In preface, may I say that this is not about witchcraft, risqué or zombie cos- tumes or corn mazes.
Before the Christianization and com- mercialization of the Celtic festival, Samhain (pronounced sow-en) and its evolution from a sacred time to the second most commercially lucrative day of the year (only the celebration of the Christmas season generates more financial profits) people living in the British Isles marked this time of year as the most important
of fire festivals, or holy days, because it marked the end of the old and the start of the new year.
The full moon on or around November first marked the completion of the harvest and the completion of necessary preparations for the chilled darkness of the winter months. The Celts believed that during the previous night, Oct. 31, the souls of those recently departed were rest- less and desired more time in the world
of the living. To prevent these souls from overtaking their bodies, the Celts would dress in frightening apparel and roam their neighborhoods making noise to scare the spirits away.
As the new year approached, home fires were extinguished and then relit from embers gathered from Druid ceremonial fires. As the Druids were the Celtic pre- Christian religious leaders, these embers were a sacred part of winter preparation. These embers were carried from the Druid bonfire to individual homes in hollowed out turnips, gourds, potatoes or rutabagas. When the Irish came to America they found that pumpkins were more accessible than turnips and began using carved out pumpkins to carry their embers.
This night of transition from the old
year to the new year was often associated with divinatory rituals. It was believed that in addition to the possibility of spiritual visitation, that dreamed omens more clearly foretold marriages or deaths and other supernatural occurrences were more likely. Druid priests served as both magicians and diviners. And were often sought by young women who wanted to know details about who they would marry. Farmers sought direction and assurance of the next year’s crops.
The Jack-o-lantern custom most likely evolved from the use of pumpkins to carry the sacred embers. In Irish myth there lived a man known as “Stingy Jack,” who was a drunk and a swindler. This Jack made a deal with the devil in which he repeatedly promised to pay the devil for a drink and then failed to keep his promise. Instead of paying the devil for the drink
he tricked him numerous times. The devil became so angry with Jack that he cursed him with the inability to enter neither heaven nor hell upon his death. Later the devil took pity on poor Jack and gave him an ember to light his way as he endlessly roamed the dark earth. He put the ember into a hollowed out turnip for Jack to carry on his lonely sojourn on earth. People from Ireland and Scotland made “Jack o’lanterns” to scare Stingy Jack and other wandering evil spirits away.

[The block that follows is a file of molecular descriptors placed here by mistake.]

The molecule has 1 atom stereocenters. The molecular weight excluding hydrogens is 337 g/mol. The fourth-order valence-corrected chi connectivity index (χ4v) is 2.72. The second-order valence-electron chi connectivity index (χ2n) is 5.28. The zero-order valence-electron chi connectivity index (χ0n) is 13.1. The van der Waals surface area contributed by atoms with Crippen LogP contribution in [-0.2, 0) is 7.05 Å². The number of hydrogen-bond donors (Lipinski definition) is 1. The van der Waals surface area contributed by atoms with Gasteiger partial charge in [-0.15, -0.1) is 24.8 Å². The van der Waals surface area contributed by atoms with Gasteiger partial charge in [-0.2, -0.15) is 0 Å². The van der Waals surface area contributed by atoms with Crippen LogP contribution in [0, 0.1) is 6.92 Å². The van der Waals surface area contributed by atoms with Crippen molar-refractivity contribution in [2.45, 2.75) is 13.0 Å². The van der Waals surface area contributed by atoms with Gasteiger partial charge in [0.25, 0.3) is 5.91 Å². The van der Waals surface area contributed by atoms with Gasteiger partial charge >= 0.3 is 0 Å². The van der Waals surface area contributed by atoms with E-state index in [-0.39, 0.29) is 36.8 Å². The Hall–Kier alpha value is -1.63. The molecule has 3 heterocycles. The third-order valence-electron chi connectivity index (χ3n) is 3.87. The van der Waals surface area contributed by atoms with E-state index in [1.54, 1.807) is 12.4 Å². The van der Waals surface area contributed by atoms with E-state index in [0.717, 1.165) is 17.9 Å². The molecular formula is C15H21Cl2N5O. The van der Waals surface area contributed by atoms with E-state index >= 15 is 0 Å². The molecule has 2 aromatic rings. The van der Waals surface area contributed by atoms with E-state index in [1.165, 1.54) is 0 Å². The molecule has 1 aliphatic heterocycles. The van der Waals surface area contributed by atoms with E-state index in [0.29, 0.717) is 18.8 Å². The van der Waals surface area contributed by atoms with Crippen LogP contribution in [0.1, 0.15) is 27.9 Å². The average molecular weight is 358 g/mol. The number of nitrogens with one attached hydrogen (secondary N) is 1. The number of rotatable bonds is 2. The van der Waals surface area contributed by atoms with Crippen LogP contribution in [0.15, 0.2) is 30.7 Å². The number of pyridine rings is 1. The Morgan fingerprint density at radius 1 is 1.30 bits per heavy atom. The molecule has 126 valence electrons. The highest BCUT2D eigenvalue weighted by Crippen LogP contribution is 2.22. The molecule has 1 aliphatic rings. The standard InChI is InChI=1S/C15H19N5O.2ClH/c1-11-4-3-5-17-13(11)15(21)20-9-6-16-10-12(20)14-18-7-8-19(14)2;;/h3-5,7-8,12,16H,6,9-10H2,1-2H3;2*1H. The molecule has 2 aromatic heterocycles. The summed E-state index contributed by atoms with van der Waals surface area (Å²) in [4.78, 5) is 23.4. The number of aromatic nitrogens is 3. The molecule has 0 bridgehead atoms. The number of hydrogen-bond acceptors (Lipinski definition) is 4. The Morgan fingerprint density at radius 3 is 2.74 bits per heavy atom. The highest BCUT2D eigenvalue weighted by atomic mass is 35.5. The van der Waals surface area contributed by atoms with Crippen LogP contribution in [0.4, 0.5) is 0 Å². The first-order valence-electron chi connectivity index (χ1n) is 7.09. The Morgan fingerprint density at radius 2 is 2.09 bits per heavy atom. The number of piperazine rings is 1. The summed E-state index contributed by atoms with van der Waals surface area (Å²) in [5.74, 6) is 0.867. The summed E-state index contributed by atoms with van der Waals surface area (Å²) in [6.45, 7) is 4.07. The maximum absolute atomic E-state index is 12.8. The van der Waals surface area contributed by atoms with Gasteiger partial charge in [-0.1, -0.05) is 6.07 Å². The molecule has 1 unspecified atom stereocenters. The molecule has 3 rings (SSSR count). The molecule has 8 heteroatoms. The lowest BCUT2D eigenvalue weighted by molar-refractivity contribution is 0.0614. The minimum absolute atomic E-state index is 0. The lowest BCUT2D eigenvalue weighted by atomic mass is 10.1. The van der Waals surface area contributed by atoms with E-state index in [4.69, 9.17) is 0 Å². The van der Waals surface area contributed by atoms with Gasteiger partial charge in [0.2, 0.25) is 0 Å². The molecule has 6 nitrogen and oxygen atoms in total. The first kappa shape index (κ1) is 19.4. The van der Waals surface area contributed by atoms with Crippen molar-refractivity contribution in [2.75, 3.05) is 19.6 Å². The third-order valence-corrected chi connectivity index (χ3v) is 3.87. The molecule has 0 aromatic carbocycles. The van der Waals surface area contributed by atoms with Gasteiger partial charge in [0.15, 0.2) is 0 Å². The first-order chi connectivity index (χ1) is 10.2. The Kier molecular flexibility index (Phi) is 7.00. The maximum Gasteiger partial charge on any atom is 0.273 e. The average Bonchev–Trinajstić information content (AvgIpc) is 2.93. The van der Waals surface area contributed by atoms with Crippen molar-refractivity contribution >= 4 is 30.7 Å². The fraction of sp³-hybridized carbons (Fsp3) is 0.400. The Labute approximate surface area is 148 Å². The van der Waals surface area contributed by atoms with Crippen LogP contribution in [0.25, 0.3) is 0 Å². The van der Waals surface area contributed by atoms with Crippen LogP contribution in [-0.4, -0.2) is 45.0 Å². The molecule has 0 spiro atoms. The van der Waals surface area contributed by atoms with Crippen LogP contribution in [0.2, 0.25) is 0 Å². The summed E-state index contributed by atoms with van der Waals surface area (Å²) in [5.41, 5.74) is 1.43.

Following the arrival of Christianity in England in the 4th century, and in Ireland (with the arrival of St. Patrick) in the
5th century A.D., the Christian Church couldn’t abolish the ancient Samhain celebrations but instead altered the holiday to honor Christian saints on November
before this holiday became known as All Hallow Mass or Hallow Mas. The night of October 31 became known as All Hallows Eve and later Halloween.
Incorporating both ancient pagan and Christian traditions, the church services
on All Hallows Eve then served as the means to keep haunting spirits away. In Great Britain it was the custom for the rich to give out food to the poor in return for prayers for their own deceased relatives.
It was widely believed that souls would await passage into heaven until enough prayers were said for their souls. This practice, known as “souling,” provided increased assurance that their loved ones could move into heaven. In some cultures soul cakes would be given to both adults and children in exchange for a perfor- mance or song as well.
While there were many who participat- ed in the practice of “souling” there were others who filled the night with mischie- vous activities which upset community social order. These celebrants demanded food, ale and coins from their neighbors and mocked those who wouldn’t comply. They often used masks to hide their identity as they participated in these oft times destructive behaviors. This masked solicitation of food and money may be viewed as a precedent for today’s trick-or- treating behaviors.
These are only a few of the traditions associated with the Halloween holiday we celebrate today. Many of these traditions originated in elements associated with ancient traditions and learning about the origins of those traditions makes the holi- day of today a good deal more interesting and less about witches, goblins, black cats, costumes and light displays.